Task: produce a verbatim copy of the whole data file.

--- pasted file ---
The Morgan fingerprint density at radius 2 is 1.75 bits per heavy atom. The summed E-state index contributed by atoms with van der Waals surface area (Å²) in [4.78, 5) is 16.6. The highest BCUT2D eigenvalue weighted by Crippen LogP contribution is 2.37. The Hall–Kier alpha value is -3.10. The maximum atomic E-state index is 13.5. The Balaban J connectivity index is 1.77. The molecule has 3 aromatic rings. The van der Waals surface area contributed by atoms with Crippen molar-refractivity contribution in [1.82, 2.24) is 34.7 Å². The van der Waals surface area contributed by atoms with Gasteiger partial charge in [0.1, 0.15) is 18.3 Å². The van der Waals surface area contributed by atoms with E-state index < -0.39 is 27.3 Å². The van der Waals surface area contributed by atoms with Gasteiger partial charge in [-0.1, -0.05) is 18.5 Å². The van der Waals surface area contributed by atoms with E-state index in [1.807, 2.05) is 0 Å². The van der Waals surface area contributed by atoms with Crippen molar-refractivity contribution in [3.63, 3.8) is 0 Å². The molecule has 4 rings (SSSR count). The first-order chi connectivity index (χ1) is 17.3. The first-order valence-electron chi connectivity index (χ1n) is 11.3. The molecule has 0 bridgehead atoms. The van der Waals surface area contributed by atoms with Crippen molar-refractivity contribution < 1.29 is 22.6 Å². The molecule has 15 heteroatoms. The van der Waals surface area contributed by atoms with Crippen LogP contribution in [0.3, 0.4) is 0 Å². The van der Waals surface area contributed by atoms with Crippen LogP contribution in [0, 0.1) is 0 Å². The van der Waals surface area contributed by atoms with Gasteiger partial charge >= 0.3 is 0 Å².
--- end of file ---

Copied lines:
The Morgan fingerprint density at radius 2 is 1.75 bits per heavy atom. The summed E-state index contributed by atoms with van der Waals surface area (Å²) in [4.78, 5) is 16.6. The highest BCUT2D eigenvalue weighted by Crippen LogP contribution is 2.37. The Hall–Kier alpha value is -3.10. The maximum atomic E-state index is 13.5. The Balaban J connectivity index is 1.77. The molecule has 3 aromatic rings. The van der Waals surface area contributed by atoms with Crippen molar-refractivity contribution in [1.82, 2.24) is 34.7 Å². The van der Waals surface area contributed by atoms with Gasteiger partial charge in [0.1, 0.15) is 18.3 Å². The van der Waals surface area contributed by atoms with E-state index < -0.39 is 27.3 Å². The van der Waals surface area contributed by atoms with Gasteiger partial charge in [-0.1, -0.05) is 18.5 Å². The van der Waals surface area contributed by atoms with E-state index in [1.807, 2.05) is 0 Å². The van der Waals surface area contributed by atoms with Crippen molar-refractivity contribution in [3.63, 3.8) is 0 Å². The molecule has 4 rings (SSSR count). The first-order chi connectivity index (χ1) is 17.3. The first-order valence-electron chi connectivity index (χ1n) is 11.3. The molecule has 0 bridgehead atoms. The van der Waals surface area contributed by atoms with Crippen molar-refractivity contribution < 1.29 is 22.6 Å². The molecule has 15 heteroatoms. The van der Waals surface area contributed by atoms with Crippen LogP contribution in [0.3, 0.4) is 0 Å². The van der Waals surface area contributed by atoms with Crippen LogP contribution in [0, 0.1) is 0 Å². The van der Waals surface area contributed by atoms with Gasteiger partial charge >= 0.3 is 0 Å².